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TSA’s Airport Security Is Always a Step Behind

How a risk-based approach would focus resources on terrorists trying to bring down planes

Adrian Moore
January 27, 2010

After a Nigerian terrorist tried to bomb a Christmas flight to Detroit in the last hour of the flight, the Transportation Security Administration (TSA) rushed in with ridiculous “solutions,” including banning any activity—such as reading a book or getting into one’s carry-on bag within an hour of landing. This security theater approach is tantamount to banning all flights on Christmas Day or to Detroit—totally immaterial and irrelevant.

A terrorist can just as easily detonate an explosive device at the beginning of the flight, or in the middle. But TSA is not interested in common sense. Rather than preventing real terrorism, it retroactively reacts to each particular terrorist scenario as it comes along. With a different, more relevant, approach, TSA could actually be far more effective.  

Suicide bombers and airplane bombs have been a major terrorist tactic for decades. So how can we single out those passengers most likely to have bad intentions, without treating the rest of travelers like criminals?

Passengers should be sorted into three groups: “known,” “unknown,” and those with suspicious characteristics. Yes, this risk-based approach means treating people slightly differently at the airport. But it would allow security screeners to focus on passengers about whom nothing is known, and those with suspicious circumstances.

First, the known passengers. Many passengers are frequent flyers who would be willing to pay for, and undergo, serious FBI background checks if that enabled them to go through a faster airport screening process. This “trusted traveler” or “registered traveler” concept was approved by Congress after 9/11, but never fully implemented by TSA. Anyone who voluntarily opts in to this program and passes the background checks would be issued biometric identification cards (think fingerprints or retina scans, for example) to be used at airports. This would send them through a registered traveler security line that would be a quick, basic security check, freeing up more airport security resources for the people we don’t know enough about – like the man who tried to bring down the Christmas flight.

One very clear, key lesson of the attempted attack on the Detroit flight: TSA and other agencies need to do a better job managing the watch and no-fly lists.  Government officials now admit that Nigerian Umar Abdulmutallab should have been on those lists. To succeed, the system has to keep people who are on no-fly lists off of airplanes and ensure that the people with red flags get a lot more scrutiny before they board. These people need to undergo a very thorough examination of their persons and baggage. And they should face detailed questioning from trained screeners. These are the people who the aviation security system needs to expend its resources and effort on.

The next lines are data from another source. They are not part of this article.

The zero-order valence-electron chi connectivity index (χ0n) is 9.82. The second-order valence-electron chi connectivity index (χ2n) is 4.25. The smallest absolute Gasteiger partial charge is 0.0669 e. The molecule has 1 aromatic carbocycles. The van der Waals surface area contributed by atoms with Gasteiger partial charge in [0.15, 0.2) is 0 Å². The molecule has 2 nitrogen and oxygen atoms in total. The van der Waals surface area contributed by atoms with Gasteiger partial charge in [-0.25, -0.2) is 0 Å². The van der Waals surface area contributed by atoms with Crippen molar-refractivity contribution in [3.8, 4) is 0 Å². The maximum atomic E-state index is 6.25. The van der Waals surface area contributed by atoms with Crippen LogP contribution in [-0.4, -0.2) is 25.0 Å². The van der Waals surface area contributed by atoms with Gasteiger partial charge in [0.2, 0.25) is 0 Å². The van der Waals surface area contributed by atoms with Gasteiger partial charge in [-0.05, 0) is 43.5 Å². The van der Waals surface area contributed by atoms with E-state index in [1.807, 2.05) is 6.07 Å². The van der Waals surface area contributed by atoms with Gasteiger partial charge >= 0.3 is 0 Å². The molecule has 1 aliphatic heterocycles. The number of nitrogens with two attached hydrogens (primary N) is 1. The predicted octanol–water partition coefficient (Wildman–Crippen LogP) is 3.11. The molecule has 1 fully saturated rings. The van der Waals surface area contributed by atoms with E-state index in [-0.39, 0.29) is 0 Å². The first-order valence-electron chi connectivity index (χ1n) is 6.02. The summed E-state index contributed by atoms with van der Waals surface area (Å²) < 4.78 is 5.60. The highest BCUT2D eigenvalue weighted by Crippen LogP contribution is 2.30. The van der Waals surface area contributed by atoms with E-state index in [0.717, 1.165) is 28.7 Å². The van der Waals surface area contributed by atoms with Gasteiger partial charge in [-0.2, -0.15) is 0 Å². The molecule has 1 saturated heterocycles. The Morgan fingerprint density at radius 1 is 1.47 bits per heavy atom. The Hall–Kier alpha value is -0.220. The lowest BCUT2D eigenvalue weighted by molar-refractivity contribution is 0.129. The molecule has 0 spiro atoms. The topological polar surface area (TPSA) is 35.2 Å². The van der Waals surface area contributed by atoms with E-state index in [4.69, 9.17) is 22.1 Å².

For passengers who don’t fall into those groups, the screening process wouldn’t be that different from what it is now. The biggest difference: security screeners should be trained and empowered to use their instincts and judgment, like police officers, customs, and immigration officials do to identify people who need more scrutiny. When police officers observe suspicious behavior, they detain people and investigate further. They are trained to develop skills and spot lies during short conversations and they are often good detectors of anxiety in the people they deal with. Security screeners trained to spot these behaviors could observe passengers as they come through the security line, ask a few questions while checking IDs and boarding passes, and direct flyers who prompt suspicions to greater security screening.

Right now TSA employees just push the cattle through the chute because they shy away from screening some of us more heavily than others, but x-ray machines and metal detectors can’t do it all - as the bomb attempt on the Detroit flight proved once again. The problem is, we’re assuming that technology is the only way to catch a terrorist because it allows us to treat everyone the same. If we continue to rely almost entirely on the machines, we’ll always be one step behind the latest terrorist plot, always reacting to their latest tactics.

Grandma’s knitting needle or water bottle can be a weapon in the hands of a well-trained person with bad intentions. Yet, as we learned with post-9/11 box-cutter mania, taking away everyone’s nail clippers will not discourage terrorists, who had already moved on to trying shoe bombs. Nonsense regulations that are not based on real risk analysis just do what the terrorists want - waste valuable security resources on the wrong things.

We must return some common sense to our aviation security system.  Better intelligence and better screening technology are part of the equation, but alone won’t make us safe.  They have to be implemented at the airport level as part of a system that focuses its money and manpower on the riskiest people and structures TSA into an agency capable of identifying who those riskiest people are.  The alternative is to keep reacting to each new terrorist tactic after it has already been tried on an airplane, and that is a game the terrorists will eventually win.

Adrian Moore is vice president of research at Reason Foundation.


Adrian Moore is Vice President, Policy


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